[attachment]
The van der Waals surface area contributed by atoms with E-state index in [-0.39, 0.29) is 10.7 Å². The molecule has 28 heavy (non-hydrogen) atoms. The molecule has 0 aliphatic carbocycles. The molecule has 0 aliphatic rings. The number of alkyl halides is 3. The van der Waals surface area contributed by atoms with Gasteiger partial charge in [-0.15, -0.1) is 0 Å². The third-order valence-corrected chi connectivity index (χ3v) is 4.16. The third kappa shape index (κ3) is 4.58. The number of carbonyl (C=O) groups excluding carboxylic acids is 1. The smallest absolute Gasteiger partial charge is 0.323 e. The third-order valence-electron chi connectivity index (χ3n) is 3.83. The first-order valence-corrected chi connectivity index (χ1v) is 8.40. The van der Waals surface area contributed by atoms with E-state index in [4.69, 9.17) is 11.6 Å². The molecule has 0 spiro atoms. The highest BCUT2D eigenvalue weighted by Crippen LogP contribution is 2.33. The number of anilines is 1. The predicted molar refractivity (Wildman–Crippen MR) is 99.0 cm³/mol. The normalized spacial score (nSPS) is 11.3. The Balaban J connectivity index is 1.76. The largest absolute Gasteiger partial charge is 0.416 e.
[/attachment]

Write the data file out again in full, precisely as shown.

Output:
The van der Waals surface area contributed by atoms with E-state index in [-0.39, 0.29) is 10.7 Å². The molecule has 28 heavy (non-hydrogen) atoms. The molecule has 0 aliphatic carbocycles. The molecule has 0 aliphatic rings. The number of alkyl halides is 3. The van der Waals surface area contributed by atoms with Gasteiger partial charge in [-0.15, -0.1) is 0 Å². The third-order valence-corrected chi connectivity index (χ3v) is 4.16. The third kappa shape index (κ3) is 4.58. The number of carbonyl (C=O) groups excluding carboxylic acids is 1. The smallest absolute Gasteiger partial charge is 0.323 e. The third-order valence-electron chi connectivity index (χ3n) is 3.83. The first-order valence-corrected chi connectivity index (χ1v) is 8.40. The van der Waals surface area contributed by atoms with E-state index in [4.69, 9.17) is 11.6 Å². The molecule has 0 spiro atoms. The highest BCUT2D eigenvalue weighted by Crippen LogP contribution is 2.33. The number of anilines is 1. The predicted molar refractivity (Wildman–Crippen MR) is 99.0 cm³/mol. The normalized spacial score (nSPS) is 11.3. The Balaban J connectivity index is 1.76. The largest absolute Gasteiger partial charge is 0.416 e.